out or tucking them too far in, so as not to spoil the normal position
of the body and hinder the legs from moving nimbly.
In practicing Chen Style Tai Chi Chuan, special care must be given
to the position and motion of the legs which are of great importance
the stability and balance of the body, as well as the flexibility
and deftness of the upper limbs. You should bend or extend the knee
naturally and smoothly according to the special requirement of the
action. 'Me hips should be lowered and relaxed, and the crotch should
be held open and rounded, therefore ensuring agile footwork, big strides,
smooth shifting of the weight and high kicks of the feet. You might
keep the hips at knee level as far as possible while forming a bow
stance or a horse riding stance. However, you can appropriately adjust
the height of the stance in accordance with your age and physical
All the movements of Tai Chi Chuan conform to the normal physiological
states of muscles and joints. therefore, you should try to obtain
a sense of natural yielding, not that of awkwardness, throughout the
whole process of practice. Regardless of the pace of a movement, the
height of a stance and the direction in which the torso turns, the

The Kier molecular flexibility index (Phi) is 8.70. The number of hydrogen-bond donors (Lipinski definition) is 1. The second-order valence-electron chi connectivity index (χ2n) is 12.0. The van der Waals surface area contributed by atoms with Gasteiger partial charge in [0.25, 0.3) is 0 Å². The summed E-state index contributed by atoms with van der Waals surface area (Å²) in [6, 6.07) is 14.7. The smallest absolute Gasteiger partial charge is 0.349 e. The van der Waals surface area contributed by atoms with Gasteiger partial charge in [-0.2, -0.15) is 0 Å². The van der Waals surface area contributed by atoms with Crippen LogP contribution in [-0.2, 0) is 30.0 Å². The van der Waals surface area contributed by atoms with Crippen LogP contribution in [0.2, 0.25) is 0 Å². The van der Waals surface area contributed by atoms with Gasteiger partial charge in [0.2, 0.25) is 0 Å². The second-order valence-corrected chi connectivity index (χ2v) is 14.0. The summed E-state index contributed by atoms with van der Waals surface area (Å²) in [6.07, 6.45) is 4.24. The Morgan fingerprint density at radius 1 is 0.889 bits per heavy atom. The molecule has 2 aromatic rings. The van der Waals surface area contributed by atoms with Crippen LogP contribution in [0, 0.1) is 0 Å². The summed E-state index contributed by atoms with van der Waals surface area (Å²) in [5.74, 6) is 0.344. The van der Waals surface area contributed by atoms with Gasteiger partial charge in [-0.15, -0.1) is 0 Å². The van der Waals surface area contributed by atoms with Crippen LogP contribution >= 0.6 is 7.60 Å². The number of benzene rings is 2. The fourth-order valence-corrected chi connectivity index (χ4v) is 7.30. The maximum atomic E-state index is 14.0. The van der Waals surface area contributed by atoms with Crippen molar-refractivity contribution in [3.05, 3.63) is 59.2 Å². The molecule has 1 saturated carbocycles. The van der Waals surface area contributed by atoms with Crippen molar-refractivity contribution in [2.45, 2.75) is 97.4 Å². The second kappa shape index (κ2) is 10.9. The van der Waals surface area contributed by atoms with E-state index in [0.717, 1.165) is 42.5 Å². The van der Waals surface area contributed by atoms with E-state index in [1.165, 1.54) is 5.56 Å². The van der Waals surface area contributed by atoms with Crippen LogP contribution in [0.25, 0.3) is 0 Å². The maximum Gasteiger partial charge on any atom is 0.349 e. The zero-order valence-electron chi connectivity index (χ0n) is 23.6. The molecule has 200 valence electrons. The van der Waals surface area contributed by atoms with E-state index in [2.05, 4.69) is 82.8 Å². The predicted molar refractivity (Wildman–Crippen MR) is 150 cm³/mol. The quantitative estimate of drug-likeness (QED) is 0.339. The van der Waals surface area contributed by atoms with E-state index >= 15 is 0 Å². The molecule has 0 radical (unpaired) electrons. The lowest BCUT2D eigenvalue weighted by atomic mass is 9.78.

body should remain upright, natural, poised, relaxed and dexterous,
but not stiff, full, feeble and buoyant. In detail, the body technique
of Chen Style Tai Chi Chuan in common use includes the following.
Lifting of the Flank
This relates to the slight up-and-down relative motion of the flanks,
and it actually refers to the shifting of the torso weight between
the left and the right parts of the
waist, which results in the transformation of emptiness and solidness
of the flanks, hips and legs. When you place your torso weight on
the left part of the lumbar section with the left flank set firm on
the left hip, and thereby on the left leg, the right flank is slightly
lifted, as if the right part of the waist were propped up by the left
part. In this condition, the left part of the waist is solid, the
left hip and the left leg are solid too; yet the right part of the
waist, together with the right hip and leg, is empty and vice versa.
Turnings of the Torso
Turn your torso to the left or to the right with the hips almost stationary.
Keep the head erect and confirm its motion to the turn of the torso
which is carried out with the lumbar and abdominal muscles as the